From left: Reps. Heath Shuler, John Barrow, Mike Ross and Dan Boren, leaders of the fiscally conservative Blue Dog Coalition, say they are still frustrated with Nancy Pelosis leadership and are willing to work with Republicans on issues such as shrinking the deficit.
Ross said: “If our leadership had listened to us a little bit more, perhaps we’d be in the majority today. I hope our leadership understands more clearly now that the pathway to a Democratic majority is by electing conservative, moderate Democrats.”
He also criticized Pelosi for failing to name a Blue Dog to the White House’s fiscal commission last year, even though they had long promoted the idea.
Blue Dogs aren’t going to leave recruiting and fundraising for 2012 up to the Minority Leader.
“We’re the ones who are going to have to go and recruit,” said Shuler, who unsuccessfully challenged Pelosi for Minority Leader last year and secured 11 votes against her on the floor during last week’s Speaker vote. “A big part of what we do is to help build our coalition.”
Matheson said the Blue Dog PAC will be more robust in the 2012 cycle, focusing more heavily than before on recruitment and support of Blue Dog candidates across the country.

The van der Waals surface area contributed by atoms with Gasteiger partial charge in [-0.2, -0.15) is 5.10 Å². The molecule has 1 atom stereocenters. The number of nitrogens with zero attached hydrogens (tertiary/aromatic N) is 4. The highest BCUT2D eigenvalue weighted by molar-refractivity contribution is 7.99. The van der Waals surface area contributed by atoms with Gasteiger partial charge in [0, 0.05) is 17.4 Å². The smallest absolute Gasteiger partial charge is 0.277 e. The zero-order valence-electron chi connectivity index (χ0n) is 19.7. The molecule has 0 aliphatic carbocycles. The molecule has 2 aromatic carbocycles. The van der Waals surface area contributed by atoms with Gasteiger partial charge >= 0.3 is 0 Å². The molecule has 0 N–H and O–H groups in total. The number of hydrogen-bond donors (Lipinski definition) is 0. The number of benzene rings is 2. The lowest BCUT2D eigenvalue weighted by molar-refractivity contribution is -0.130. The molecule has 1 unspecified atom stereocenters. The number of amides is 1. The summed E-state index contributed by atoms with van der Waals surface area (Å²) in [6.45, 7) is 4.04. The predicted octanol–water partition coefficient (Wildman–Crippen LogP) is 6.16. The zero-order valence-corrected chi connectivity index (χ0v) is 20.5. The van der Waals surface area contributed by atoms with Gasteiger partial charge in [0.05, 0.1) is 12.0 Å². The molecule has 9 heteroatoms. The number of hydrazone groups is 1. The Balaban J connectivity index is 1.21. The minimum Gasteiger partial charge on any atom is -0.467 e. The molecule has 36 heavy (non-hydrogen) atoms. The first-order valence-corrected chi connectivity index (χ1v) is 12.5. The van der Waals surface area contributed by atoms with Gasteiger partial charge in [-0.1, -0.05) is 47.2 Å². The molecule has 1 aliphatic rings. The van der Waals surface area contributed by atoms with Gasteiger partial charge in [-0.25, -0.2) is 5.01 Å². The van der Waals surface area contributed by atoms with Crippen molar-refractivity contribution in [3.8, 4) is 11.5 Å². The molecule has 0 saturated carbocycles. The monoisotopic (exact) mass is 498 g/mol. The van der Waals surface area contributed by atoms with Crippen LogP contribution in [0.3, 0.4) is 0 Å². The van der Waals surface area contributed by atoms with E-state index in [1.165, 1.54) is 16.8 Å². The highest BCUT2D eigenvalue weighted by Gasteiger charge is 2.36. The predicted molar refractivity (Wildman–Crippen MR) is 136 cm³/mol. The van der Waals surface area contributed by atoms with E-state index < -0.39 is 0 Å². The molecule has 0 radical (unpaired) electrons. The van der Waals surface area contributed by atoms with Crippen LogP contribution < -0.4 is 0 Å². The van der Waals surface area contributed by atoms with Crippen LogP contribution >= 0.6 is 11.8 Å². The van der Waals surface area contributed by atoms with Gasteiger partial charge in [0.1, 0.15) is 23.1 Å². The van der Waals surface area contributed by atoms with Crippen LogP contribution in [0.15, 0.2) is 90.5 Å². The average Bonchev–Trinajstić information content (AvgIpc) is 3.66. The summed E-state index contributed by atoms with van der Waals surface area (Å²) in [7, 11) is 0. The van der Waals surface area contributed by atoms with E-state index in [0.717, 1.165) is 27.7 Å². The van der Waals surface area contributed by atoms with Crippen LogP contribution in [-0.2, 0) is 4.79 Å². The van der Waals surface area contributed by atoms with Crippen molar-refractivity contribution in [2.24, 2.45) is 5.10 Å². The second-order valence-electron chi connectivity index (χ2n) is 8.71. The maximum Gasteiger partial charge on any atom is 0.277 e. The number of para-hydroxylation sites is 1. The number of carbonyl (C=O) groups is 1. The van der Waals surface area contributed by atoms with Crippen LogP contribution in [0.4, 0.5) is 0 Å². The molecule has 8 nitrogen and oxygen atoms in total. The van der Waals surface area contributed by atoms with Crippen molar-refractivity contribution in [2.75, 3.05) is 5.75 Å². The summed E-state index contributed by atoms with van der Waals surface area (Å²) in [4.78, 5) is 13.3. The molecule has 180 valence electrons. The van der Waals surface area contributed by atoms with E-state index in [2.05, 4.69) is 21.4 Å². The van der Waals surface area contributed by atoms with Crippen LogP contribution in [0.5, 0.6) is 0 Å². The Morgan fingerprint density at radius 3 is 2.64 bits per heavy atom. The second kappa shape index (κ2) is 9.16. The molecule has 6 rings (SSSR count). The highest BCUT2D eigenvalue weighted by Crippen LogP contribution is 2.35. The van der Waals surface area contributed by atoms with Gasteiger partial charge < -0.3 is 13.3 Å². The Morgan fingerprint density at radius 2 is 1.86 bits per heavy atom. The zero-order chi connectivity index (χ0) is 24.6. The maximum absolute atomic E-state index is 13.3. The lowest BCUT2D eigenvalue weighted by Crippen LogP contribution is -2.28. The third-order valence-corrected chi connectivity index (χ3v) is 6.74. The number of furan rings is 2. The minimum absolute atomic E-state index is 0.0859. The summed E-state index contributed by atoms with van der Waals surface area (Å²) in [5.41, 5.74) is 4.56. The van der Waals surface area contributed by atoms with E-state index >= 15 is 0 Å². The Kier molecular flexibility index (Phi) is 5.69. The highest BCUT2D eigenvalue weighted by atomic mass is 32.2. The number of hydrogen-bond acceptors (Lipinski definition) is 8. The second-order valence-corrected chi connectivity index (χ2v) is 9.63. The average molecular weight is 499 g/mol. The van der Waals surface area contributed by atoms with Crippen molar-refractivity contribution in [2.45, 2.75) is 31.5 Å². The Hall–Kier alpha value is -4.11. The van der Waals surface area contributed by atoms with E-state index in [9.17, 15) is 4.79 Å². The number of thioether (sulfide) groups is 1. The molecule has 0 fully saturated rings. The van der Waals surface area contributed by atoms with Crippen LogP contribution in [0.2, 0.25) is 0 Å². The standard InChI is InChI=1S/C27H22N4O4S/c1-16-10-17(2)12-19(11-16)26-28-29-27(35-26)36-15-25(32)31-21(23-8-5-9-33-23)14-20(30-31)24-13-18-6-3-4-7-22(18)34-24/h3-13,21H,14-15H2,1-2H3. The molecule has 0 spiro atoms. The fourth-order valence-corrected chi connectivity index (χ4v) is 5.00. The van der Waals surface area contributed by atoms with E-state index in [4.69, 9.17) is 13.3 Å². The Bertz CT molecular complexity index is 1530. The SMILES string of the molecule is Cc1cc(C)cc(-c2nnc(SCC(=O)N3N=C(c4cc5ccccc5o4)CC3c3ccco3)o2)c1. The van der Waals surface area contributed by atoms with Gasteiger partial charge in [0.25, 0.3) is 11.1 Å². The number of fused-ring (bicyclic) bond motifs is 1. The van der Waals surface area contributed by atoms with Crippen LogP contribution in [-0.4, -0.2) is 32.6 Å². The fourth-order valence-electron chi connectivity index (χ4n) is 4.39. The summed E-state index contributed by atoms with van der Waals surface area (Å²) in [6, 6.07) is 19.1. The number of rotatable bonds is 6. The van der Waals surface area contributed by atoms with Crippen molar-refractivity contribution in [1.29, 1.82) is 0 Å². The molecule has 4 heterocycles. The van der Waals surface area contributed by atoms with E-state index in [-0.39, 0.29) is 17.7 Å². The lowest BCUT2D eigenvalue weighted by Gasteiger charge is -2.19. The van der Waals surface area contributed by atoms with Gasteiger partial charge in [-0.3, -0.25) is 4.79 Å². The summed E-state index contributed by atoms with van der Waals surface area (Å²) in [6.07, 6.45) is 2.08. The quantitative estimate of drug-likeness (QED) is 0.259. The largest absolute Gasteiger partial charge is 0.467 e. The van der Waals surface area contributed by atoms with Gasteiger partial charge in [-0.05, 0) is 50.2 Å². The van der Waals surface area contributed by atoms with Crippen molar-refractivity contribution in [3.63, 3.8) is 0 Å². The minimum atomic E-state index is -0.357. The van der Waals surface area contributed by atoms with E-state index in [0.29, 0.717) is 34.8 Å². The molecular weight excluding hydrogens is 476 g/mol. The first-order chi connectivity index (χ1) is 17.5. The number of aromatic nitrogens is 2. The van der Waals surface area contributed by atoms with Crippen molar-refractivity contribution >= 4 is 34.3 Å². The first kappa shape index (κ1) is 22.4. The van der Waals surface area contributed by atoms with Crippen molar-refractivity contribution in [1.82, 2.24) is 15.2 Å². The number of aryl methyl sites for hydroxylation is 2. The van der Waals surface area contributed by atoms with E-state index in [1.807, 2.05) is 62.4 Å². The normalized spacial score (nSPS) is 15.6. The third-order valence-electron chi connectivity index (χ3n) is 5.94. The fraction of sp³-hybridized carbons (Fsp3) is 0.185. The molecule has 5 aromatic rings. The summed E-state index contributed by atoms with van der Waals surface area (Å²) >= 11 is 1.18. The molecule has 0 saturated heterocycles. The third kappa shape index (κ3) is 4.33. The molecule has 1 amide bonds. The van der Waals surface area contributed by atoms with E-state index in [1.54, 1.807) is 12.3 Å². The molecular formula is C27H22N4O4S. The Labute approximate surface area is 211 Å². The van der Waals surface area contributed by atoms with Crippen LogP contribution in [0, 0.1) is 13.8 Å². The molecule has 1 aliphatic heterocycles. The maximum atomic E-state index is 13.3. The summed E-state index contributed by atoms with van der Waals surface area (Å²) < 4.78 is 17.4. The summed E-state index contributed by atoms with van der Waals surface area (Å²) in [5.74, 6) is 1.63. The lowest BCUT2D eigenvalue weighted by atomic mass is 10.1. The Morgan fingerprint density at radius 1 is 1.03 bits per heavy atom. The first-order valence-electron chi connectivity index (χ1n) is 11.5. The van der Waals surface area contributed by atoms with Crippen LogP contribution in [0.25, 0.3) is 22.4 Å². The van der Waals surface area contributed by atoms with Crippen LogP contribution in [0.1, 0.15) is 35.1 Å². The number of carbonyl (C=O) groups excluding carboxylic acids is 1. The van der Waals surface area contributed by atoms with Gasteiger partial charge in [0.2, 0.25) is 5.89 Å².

President Barack Obama, meanwhile, earned higher marks from the bloc’s leaders for pivoting to the center since the November elections — something they said he needs to continue to do if he hopes to win re-election.
Matheson applauded Obama for acknowledging the “shellacking” that the party received.
“He recognized what happened in the election, he acknowledged it, he has shaken things up and he’s acknowledged that he might have done some things differently,” Matheson said. “That is a contrast to what our leadership has done after the election.”
Shuler said that for Obama to win re-election, he is going to have to reach out to independent voters, and that means moving more toward centrist Blue Dog positions.
“We feel that he has to align himself going forward more with us,” he said.
Rep. Dan Boren, the Blue Dog whip, said it’s too early to tell whether Obama’s shift to the center will last.
“It’s very early. If the next two years are like the last two years, he won’t be successful,” the Oklahoma Democrat said. “If he moves to the middle, works with independents, works with moderates within our Caucus [and] meets with Blue Dogs, he’s got a real good chance of being successful.”